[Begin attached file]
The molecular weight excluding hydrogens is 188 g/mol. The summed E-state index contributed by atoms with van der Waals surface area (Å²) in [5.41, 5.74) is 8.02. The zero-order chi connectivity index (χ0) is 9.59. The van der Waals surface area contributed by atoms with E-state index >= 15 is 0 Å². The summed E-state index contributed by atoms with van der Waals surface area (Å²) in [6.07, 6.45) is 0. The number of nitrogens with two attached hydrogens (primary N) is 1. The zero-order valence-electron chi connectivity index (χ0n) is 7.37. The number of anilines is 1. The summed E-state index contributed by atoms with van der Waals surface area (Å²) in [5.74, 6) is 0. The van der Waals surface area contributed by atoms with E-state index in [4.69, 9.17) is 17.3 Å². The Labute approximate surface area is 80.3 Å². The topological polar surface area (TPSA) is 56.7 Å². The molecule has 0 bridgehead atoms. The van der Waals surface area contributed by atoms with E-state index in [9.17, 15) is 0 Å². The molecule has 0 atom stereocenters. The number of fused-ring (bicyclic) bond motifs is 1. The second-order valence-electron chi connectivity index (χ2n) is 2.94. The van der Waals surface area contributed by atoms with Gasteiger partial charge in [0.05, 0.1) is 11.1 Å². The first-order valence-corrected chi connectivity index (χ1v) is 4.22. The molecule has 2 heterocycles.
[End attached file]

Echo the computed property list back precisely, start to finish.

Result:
The molecular weight excluding hydrogens is 188 g/mol. The summed E-state index contributed by atoms with van der Waals surface area (Å²) in [5.41, 5.74) is 8.02. The zero-order chi connectivity index (χ0) is 9.59. The van der Waals surface area contributed by atoms with E-state index >= 15 is 0 Å². The summed E-state index contributed by atoms with van der Waals surface area (Å²) in [6.07, 6.45) is 0. The number of nitrogens with two attached hydrogens (primary N) is 1. The zero-order valence-electron chi connectivity index (χ0n) is 7.37. The number of anilines is 1. The summed E-state index contributed by atoms with van der Waals surface area (Å²) in [5.74, 6) is 0. The van der Waals surface area contributed by atoms with E-state index in [4.69, 9.17) is 17.3 Å². The Labute approximate surface area is 80.3 Å². The topological polar surface area (TPSA) is 56.7 Å². The molecule has 0 bridgehead atoms. The van der Waals surface area contributed by atoms with E-state index in [9.17, 15) is 0 Å². The molecule has 0 atom stereocenters. The number of fused-ring (bicyclic) bond motifs is 1. The second-order valence-electron chi connectivity index (χ2n) is 2.94. The van der Waals surface area contributed by atoms with Gasteiger partial charge in [0.05, 0.1) is 11.1 Å². The first-order valence-corrected chi connectivity index (χ1v) is 4.22. The molecule has 2 heterocycles.